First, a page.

Bush welcomes Polish leader to White House
'So much in common'
WASHINGTON (CNN) -- President Bush Wednesday welcomed Poland's president to the White House for a state visit, calling it a symbol of "the high importance America places on our friendship," a strategic alliance that has grown closer since the September 11 attacks.
Standing on a podium in the South Lawn, Bush, who called Poland "the central part of Europe's soul," told Aleksander Kwasniewski and his wife in an opening ceremony that he and first lady Laura Bush are honored to welcome them to a United States that is "proud to call Poland a friend, an ally and a partner."
"From military forces, to law enforcement, to terrorist financing and intelligence, Poland's support and solidarity in this great struggle has been unqualified and America is deeply grateful," Bush said.
A state visit to the United States is a high honor for a foreign leader, and the Bush administration is rolling out the red carpet for Kwasniewski because of his country's solid support of the United States' foreign policy. Bush also visited Warsaw last year.
At this morning's ceremony, Kwasniewski told Bush that "never before have we had so much in common and never before has so much resulted from these bonds."
"Our country has undergone deep internal transformation. We are a democratic country, politically and economically stable," he said. "Soon Poland will become a member of the European Union. We are a country that shares its success and experience with others to make the whole central-eastern-southern Europe the area of close cooperation and secure development."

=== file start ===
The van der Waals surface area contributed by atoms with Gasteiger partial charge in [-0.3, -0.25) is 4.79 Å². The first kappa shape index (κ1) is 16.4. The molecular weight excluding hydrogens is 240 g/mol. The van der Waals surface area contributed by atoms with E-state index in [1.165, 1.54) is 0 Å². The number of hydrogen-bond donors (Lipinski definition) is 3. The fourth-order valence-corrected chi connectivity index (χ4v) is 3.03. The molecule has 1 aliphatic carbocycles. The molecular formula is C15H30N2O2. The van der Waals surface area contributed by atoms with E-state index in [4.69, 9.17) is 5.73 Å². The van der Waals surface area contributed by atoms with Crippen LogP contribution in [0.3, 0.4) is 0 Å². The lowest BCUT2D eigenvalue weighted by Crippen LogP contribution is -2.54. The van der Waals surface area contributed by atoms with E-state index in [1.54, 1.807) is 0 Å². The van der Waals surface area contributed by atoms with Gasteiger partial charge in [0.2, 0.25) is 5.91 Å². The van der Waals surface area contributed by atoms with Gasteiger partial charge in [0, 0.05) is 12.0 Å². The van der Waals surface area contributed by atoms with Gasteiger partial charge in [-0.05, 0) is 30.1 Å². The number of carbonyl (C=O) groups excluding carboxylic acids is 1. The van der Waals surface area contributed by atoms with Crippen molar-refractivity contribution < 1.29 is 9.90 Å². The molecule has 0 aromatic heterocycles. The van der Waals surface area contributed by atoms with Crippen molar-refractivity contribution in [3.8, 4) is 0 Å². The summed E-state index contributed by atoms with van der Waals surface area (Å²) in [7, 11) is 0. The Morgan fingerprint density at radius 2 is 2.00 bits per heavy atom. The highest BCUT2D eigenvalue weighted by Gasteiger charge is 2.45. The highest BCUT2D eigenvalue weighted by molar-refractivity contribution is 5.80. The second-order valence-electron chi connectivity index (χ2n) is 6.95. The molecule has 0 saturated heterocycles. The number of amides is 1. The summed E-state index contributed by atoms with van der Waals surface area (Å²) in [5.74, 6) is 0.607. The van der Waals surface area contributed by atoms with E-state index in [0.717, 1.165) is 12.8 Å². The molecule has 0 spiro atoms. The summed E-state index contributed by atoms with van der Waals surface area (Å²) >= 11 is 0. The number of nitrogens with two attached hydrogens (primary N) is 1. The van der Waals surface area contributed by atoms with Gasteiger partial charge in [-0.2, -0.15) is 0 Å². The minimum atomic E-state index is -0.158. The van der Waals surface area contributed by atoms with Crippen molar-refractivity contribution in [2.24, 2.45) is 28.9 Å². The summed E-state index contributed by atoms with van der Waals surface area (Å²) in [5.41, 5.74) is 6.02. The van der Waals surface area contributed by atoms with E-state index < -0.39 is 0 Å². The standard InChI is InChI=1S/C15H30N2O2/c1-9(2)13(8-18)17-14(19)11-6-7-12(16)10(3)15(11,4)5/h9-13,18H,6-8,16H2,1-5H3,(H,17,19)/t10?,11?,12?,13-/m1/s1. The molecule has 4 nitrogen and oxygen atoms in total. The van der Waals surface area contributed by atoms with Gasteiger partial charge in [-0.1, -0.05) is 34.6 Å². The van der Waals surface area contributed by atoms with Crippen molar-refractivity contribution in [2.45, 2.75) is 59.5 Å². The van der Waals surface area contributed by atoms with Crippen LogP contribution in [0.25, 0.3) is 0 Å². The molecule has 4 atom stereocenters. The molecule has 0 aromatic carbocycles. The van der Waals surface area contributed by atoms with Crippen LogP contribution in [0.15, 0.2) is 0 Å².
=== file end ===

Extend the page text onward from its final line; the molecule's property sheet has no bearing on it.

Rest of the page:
He expressed gratitude to the United States for its help and support over the years and said Poles felt solidarity with the United States when it was attacked last year.
On the "11th of September, all of us felt (like) New Yorkers," Kwasniewski said, and later added that the government of Poland has helped take steps "to make sure there is no place in the world for terrorist madmen."
After the opening ceremony, Kwasniewski and Bush headed to the White House for meetings. Items on the agenda includes: the war on terror, U.S. investment in Poland, Poland and the U.S. economy, NATO enlargement, Polish law's limiting the independence of the free media, and the country's central bank.
Bush referred to NATO in his remarks.
"In November, the (Polish) president and I will join other NATO leaders in Prague to decide on inviting new members into the alliance," Bush said. "On this issue Poland and America stand united. We believe in NATO membership for all European democracies ready to share in NATO's responsibilities."
In the evening, the Polish president and his wife will be the guests of President Bush and the first lady at a black-tie state dinner.
On Thursday, Bush and Kwasniewski are to head to Michigan for visits with Polish-American leaders. The first ladies will travel to Philadelphia.
The last Polish state visit was in March 1991 by Lech Walesa, Kwasniewski's predecessor, with Bush's father.
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